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The Awesome/Annoying TV COMMERCIAL Thread


piranesi
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On the "actors are much more shameless than they use to be" tip, I got Ray Donovan out here selling mattresses.

We had a brief discussion about how crazy it is how times have changed and now actors with fucking Oscars are out there shilling shit.  But music made that jump, too.  I remember that it was huge news when Nike bought the rights to use the Beatles' "Revolution" in a shoe commercial.  "Selling out" was a legitimate concept back in the day that people were worried about.  Now it's this quaint thing that cynics scoff at and you have bands like Imagine Dragons who have had so many songs featured in so many commercials it's hard to think that's not their core goal, and being actual musicians or artists is a distant second or eighth.  They're not a band; they're jingle writers who happen to tour.

Edited by Technico Support
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3 hours ago, Technico Support said:

On the "actors are much more shameless than they use to be" tip, I got Ray Donovan out here selling mattresses.

We had a brief discussion about how crazy it is how times have changed and now actors with fucking Oscars are out there shilling shit.  But music made that jump, too.  I remember that it was huge news when Nike bought the rights to use the Beatles' "Revolution" in a shoe commercial.  "Selling out" was a legitimate concept back in the day that people were worried about.  Now it's this quaint thing that cynics scoff at and you have bands like Imagine Dragons who have had so many songs featured in so many commercials it's hard to think that's not their core goal, and being actual musicians or artists is a distant second or eighth.  They're not a band; they're jingle writers who happen to tour.

Liev Schreiber on camera doing commercials doesn't seem odd or weird to me. I'll note that I did grow up with James Garner all over my tv slinging Beef and Polaroid cameras, along with Telly Savalas pimping The Players Club and the Duluth tourist board. If Schreiber was around back then, he'd be a notch or two lower than Rockford and Kojack on the fame and prestige scale.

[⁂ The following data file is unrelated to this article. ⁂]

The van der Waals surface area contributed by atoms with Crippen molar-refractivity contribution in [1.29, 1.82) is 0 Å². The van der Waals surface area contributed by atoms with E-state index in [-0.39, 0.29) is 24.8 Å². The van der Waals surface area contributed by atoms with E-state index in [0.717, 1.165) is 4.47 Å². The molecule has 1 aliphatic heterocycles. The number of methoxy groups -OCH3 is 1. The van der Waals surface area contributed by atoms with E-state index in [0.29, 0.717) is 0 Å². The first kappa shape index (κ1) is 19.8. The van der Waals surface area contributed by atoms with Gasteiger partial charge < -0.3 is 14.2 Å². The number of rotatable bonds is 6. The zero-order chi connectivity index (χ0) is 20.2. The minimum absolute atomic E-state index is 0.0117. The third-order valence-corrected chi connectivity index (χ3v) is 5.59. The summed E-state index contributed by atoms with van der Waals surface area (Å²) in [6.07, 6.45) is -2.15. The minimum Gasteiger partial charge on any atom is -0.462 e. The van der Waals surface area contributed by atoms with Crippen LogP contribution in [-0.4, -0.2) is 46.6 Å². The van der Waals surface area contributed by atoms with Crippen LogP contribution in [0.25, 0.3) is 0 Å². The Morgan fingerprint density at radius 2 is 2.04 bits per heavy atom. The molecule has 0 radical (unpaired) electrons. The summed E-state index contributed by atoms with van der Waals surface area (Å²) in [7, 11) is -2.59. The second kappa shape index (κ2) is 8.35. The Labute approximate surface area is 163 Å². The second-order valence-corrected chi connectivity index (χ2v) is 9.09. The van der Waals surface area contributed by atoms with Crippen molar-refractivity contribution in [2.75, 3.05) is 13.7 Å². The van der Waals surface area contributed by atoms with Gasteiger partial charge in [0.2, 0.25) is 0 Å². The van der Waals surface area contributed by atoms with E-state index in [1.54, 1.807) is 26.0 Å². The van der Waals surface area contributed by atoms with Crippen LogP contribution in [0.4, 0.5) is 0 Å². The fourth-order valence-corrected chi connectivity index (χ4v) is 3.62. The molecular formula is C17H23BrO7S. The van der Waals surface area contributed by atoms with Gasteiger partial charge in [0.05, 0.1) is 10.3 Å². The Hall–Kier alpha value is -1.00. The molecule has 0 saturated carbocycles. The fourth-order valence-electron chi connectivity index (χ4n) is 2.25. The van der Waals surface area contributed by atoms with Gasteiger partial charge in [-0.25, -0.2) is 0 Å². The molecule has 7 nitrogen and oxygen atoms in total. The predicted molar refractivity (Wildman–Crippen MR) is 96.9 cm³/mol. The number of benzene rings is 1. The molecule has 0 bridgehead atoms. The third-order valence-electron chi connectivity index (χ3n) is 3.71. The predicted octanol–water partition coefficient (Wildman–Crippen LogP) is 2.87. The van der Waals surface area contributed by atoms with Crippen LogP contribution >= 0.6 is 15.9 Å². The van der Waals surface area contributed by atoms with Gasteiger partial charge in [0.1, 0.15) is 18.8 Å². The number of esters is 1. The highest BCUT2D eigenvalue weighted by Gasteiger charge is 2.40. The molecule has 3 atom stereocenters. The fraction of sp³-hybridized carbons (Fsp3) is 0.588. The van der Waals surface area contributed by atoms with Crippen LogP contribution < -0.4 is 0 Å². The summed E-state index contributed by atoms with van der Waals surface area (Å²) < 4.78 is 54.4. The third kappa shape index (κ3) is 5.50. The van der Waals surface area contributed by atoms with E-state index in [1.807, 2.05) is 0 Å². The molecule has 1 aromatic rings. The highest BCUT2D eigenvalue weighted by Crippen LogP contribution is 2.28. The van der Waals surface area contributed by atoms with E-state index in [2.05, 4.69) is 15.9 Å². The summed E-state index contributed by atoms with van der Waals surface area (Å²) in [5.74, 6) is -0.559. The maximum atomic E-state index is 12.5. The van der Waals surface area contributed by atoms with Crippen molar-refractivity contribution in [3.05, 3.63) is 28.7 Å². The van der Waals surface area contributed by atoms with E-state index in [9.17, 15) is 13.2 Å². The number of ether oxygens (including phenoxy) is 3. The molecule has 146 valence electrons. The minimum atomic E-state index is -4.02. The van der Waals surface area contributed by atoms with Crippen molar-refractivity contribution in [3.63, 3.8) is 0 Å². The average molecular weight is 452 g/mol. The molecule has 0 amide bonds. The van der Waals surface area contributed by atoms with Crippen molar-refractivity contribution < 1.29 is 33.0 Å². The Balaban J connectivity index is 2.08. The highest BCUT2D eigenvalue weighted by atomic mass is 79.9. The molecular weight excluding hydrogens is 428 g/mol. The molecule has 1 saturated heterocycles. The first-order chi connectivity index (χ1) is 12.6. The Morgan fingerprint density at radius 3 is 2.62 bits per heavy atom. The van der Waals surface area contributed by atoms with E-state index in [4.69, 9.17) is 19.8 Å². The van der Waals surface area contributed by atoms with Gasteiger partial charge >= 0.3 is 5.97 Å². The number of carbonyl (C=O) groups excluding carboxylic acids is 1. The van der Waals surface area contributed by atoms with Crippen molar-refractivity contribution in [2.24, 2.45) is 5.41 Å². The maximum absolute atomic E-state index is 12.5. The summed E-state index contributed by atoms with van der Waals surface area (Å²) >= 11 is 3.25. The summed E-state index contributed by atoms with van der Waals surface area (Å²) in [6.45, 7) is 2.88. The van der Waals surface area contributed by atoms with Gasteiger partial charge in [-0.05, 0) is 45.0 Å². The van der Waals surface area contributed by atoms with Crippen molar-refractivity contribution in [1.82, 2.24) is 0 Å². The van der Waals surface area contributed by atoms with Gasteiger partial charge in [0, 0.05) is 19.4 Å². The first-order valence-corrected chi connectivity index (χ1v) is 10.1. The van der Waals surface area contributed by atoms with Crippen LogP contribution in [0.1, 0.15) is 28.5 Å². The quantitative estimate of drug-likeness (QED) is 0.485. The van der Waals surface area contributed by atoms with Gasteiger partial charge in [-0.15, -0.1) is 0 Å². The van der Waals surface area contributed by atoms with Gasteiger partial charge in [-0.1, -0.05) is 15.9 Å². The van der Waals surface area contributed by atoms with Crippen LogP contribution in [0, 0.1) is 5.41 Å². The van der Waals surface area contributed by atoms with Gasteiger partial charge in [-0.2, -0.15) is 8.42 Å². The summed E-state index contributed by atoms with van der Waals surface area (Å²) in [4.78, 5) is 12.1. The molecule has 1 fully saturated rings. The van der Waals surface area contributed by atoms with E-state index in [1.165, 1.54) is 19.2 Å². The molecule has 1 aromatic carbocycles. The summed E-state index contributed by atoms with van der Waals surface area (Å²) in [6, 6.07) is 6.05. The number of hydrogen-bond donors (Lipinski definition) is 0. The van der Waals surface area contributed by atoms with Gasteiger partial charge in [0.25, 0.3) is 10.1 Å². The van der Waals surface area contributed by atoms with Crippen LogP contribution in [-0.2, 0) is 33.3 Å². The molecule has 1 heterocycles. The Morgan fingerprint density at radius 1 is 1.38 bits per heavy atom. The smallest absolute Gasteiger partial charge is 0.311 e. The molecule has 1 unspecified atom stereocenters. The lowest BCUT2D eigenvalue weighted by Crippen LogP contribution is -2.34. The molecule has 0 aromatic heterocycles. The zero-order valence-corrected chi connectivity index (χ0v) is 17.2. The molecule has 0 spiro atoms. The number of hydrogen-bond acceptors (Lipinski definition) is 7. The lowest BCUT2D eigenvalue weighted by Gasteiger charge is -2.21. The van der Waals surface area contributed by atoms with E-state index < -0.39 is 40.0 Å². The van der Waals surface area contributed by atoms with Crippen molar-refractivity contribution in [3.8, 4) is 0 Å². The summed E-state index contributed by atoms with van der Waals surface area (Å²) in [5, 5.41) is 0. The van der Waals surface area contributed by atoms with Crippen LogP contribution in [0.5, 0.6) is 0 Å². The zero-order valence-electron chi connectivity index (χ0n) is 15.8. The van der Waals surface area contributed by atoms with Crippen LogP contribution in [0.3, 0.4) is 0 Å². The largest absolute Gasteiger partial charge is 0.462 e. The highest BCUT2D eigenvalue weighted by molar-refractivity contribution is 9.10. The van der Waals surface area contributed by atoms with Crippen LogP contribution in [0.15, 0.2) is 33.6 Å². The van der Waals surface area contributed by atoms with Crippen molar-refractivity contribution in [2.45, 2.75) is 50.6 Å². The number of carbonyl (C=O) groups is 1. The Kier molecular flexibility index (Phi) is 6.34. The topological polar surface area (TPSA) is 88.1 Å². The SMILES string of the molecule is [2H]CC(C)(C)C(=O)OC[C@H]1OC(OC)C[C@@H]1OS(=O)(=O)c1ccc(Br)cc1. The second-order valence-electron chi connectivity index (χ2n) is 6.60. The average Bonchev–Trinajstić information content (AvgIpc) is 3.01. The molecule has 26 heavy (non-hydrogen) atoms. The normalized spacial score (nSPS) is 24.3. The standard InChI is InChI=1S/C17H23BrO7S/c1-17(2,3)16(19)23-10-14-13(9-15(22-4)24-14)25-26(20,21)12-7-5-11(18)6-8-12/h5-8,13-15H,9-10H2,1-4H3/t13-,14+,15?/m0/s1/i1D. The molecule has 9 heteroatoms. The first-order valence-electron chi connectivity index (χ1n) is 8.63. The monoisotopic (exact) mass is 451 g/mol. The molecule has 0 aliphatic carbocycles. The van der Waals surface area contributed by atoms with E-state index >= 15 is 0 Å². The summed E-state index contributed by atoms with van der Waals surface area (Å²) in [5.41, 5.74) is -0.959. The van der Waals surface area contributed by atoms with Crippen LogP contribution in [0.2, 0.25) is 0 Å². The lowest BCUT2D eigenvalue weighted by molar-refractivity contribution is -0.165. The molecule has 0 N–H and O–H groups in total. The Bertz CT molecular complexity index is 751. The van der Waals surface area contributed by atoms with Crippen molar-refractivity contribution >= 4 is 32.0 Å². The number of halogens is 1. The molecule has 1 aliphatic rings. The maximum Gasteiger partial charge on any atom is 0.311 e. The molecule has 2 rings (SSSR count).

Edited by Mister TV
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3 hours ago, Technico Support said:

and you have bands like Imagine Dragons

...and being actual musicians or artists is a distant second or eighth. 

I mean, have you heard their songs?  Heard their songs?  Because as soon as they had more than one single that charted, I think they already gave us that impression, gave us that impression.   I like to think they picked their name because telling yourself to just "Imagine Dragons" is the only way to avoid jamming pencils in your ears, pencils in your ears.

Edited by Contentious C
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40 minutes ago, Mister TV said:

Liev Schreiber on camera doing commercials doesn't seem odd or weird to me. I'll note that I did grow up with James Garner all over my tv slinging Beef and Polaroid cameras, along with Telly Savalas pimping The Players Club and the Duluth tourist board. If Schreiber was around back then, he'd be a notch or two lower than Rockford and Kojack on the fame and prestige scale.

 

You're right, I probably should more strongly specified A listers selling stuff.  Lower level guys always did TV spots.  I mean I actually met Bill Sanderson in the mid 90s because he was at an agency lining up commercial work and he had already been in Blade Runner and was famous from the Newhart show. Lower-level celebs never shied from doing commercials, while the bigger names had to covertly jet off to Japan to hawk cigs and booze for that sweet commercial lucre.  Now we got bonafide Oscar winner Jamie Foxx shilling a gambling app every other break.

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20 minutes ago, Technico Support said:

You're right, I probably should more strongly specified A listers selling stuff.  Lower level guys always did TV spots.  I mean I actually met Bill Sanderson in the mid 90s because he was at an agency lining up commercial work and he had already been in Blade Runner and was famous from the Newhart show. Lower-level celebs never shied from doing commercials, while the bigger names had to covertly jet off to Japan to hawk cigs and booze for that sweet commercial lucre.  Now we got bonafide Oscar winner Jamie Foxx shilling a gambling app every other break.